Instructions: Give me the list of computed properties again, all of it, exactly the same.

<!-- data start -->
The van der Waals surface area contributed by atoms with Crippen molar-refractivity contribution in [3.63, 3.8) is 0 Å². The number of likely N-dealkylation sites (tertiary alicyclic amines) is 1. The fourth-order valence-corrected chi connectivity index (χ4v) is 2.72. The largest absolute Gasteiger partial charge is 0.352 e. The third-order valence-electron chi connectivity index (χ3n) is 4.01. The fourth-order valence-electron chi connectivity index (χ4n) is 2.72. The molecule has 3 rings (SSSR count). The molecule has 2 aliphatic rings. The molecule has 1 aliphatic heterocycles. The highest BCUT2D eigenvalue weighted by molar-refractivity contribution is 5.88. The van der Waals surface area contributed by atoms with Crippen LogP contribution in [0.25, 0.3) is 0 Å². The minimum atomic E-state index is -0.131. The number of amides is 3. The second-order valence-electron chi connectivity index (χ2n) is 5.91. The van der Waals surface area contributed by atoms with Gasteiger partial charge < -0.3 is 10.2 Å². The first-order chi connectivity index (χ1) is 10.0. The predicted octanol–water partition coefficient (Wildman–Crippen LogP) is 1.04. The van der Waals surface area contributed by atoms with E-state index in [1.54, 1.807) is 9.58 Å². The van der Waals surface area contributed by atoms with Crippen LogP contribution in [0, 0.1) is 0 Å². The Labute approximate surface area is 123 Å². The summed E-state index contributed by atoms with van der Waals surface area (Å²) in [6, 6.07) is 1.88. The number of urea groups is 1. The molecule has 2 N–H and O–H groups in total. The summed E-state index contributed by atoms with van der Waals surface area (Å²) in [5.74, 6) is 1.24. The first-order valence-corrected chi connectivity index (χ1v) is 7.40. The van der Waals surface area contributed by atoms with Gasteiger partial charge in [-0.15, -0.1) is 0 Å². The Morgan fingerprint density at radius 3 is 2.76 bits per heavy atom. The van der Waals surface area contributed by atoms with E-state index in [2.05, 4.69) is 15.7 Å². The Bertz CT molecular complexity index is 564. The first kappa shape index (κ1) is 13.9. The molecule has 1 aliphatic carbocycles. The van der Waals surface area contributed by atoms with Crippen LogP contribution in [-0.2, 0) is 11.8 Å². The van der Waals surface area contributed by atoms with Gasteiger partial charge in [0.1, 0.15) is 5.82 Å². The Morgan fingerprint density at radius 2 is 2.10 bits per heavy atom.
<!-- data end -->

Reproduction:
The van der Waals surface area contributed by atoms with Crippen molar-refractivity contribution in [3.63, 3.8) is 0 Å². The number of likely N-dealkylation sites (tertiary alicyclic amines) is 1. The fourth-order valence-corrected chi connectivity index (χ4v) is 2.72. The largest absolute Gasteiger partial charge is 0.352 e. The third-order valence-electron chi connectivity index (χ3n) is 4.01. The fourth-order valence-electron chi connectivity index (χ4n) is 2.72. The molecule has 3 rings (SSSR count). The molecule has 2 aliphatic rings. The molecule has 1 aliphatic heterocycles. The highest BCUT2D eigenvalue weighted by molar-refractivity contribution is 5.88. The van der Waals surface area contributed by atoms with Crippen LogP contribution in [0.25, 0.3) is 0 Å². The minimum atomic E-state index is -0.131. The number of amides is 3. The second-order valence-electron chi connectivity index (χ2n) is 5.91. The van der Waals surface area contributed by atoms with Gasteiger partial charge < -0.3 is 10.2 Å². The first-order chi connectivity index (χ1) is 10.0. The predicted octanol–water partition coefficient (Wildman–Crippen LogP) is 1.04. The van der Waals surface area contributed by atoms with E-state index in [1.54, 1.807) is 9.58 Å². The van der Waals surface area contributed by atoms with Crippen LogP contribution in [0, 0.1) is 0 Å². The Labute approximate surface area is 123 Å². The summed E-state index contributed by atoms with van der Waals surface area (Å²) in [6, 6.07) is 1.88. The number of urea groups is 1. The molecule has 2 N–H and O–H groups in total. The summed E-state index contributed by atoms with van der Waals surface area (Å²) in [5.74, 6) is 1.24. The first-order valence-corrected chi connectivity index (χ1v) is 7.40. The van der Waals surface area contributed by atoms with Gasteiger partial charge in [-0.15, -0.1) is 0 Å². The Morgan fingerprint density at radius 3 is 2.76 bits per heavy atom. The van der Waals surface area contributed by atoms with E-state index in [2.05, 4.69) is 15.7 Å². The Bertz CT molecular complexity index is 564. The first kappa shape index (κ1) is 13.9. The molecule has 1 aliphatic carbocycles. The van der Waals surface area contributed by atoms with Crippen LogP contribution in [-0.2, 0) is 11.8 Å². The van der Waals surface area contributed by atoms with Gasteiger partial charge in [0.1, 0.15) is 5.82 Å². The Morgan fingerprint density at radius 2 is 2.10 bits per heavy atom.